MarylandReporter.com posted this update in it’s State Roundup on what’s new with the Common Core State Standards.
COMMON CORE: Nearly all the superintendents of Maryland school districts have signed a statement that criticizes federal and state education officials for forcing them to implement several major reforms, including the Common Core State Standards, on what they say is an unrealistic timetable writes Valerie Strauss in the Washington Post. The document, approved by 22 of Maryland’s 24 superintendents, asks for more time and resources to put the reforms in place, including the use of new Common Core tests expected in the 2014-2015 school year. The statement, which you can read here, represents the first time that such a high percentage of schools chiefs in Maryland have come together to publicly call out education officials over school reform.
- STOPPING THE CORE: A flurry of bills trying to slow down or stop the implementation of the new Common Core educational curriculum in Maryland are about to hit the legislative dockets, according to Sen. Edward Reilly, a Republican on the education committee that oversees it. Glynis Kazanjian of MarylandReporter.com writes that, on Thursday, Reilly and four other Republican senators introduced two bills related to testing and teacher evaluation based on testing.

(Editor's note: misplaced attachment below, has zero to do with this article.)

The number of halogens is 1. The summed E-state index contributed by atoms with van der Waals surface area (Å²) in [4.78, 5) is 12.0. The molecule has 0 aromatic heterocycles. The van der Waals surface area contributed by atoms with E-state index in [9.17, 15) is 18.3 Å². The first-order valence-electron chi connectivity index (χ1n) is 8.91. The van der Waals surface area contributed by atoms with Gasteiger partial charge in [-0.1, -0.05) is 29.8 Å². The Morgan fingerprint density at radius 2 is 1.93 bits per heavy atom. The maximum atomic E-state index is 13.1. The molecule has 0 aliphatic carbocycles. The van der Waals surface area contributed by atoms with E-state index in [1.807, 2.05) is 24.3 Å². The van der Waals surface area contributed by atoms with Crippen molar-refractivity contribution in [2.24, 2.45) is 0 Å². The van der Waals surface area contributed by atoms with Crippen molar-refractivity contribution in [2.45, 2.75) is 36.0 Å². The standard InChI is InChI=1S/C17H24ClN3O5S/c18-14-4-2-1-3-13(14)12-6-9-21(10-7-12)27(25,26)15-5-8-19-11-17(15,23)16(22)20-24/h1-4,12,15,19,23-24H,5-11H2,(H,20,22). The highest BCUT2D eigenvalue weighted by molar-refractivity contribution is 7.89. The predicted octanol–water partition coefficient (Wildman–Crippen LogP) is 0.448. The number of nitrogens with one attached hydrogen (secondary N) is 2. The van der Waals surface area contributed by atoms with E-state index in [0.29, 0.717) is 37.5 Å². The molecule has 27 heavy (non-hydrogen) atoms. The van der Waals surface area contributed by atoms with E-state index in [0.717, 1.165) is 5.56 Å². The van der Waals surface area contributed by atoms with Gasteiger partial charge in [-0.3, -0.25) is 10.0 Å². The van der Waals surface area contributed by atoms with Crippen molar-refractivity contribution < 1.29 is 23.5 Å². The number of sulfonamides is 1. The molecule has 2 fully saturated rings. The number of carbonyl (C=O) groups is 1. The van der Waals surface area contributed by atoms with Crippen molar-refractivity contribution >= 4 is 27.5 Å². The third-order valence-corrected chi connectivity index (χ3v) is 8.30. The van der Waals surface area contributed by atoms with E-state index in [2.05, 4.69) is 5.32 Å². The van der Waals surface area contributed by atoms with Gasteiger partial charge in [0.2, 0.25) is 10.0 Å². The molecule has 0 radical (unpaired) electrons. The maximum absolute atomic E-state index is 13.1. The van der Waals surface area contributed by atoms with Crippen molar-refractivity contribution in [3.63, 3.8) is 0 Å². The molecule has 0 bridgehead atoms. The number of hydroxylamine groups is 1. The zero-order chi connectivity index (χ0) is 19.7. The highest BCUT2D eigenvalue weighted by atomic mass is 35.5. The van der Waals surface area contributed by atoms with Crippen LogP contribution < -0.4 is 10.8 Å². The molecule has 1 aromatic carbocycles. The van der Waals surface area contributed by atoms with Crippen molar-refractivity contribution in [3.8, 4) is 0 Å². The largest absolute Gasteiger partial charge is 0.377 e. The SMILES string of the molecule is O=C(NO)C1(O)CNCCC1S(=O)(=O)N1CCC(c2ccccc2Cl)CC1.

- DEFENDING THE CORE:Frustrated parents. Overwhelmed teachers. Students not doing as well as they once were. Other students having it too easy. Members of the Anne Arundel County legislative delegation have been bombarded with such Common Core complaints, Allison Bourg reports in the Annapolis Capital. They held a public hearing Tuesday in Annapolis to allow education leaders to explain the program. And while those leaders defended Common Core, they said implementation has been bumpy.
- REBRANDING THE CORE: Arizona Gov. Jan Brewer used an executive order to strip the name “Common Core” from the state’s new math and reading standards for public schools. In the Hawkeye State, the same standards are now called “The Iowa Core.” And in Florida, lawmakers want to delete “Common Core” from official documents and replace it with the cheerier-sounding “Next Generation Sunshine State Standards,” Lindsey Layton reports in the Post. In the face of growing opposition to the Common Core State Standards — a set of K-12 educational guidelines adopted by most of the country — officials in a handful of states are worried that the brand is already tainted. They’re keeping the standards but slapping on fresh names they hope will have greater public appeal.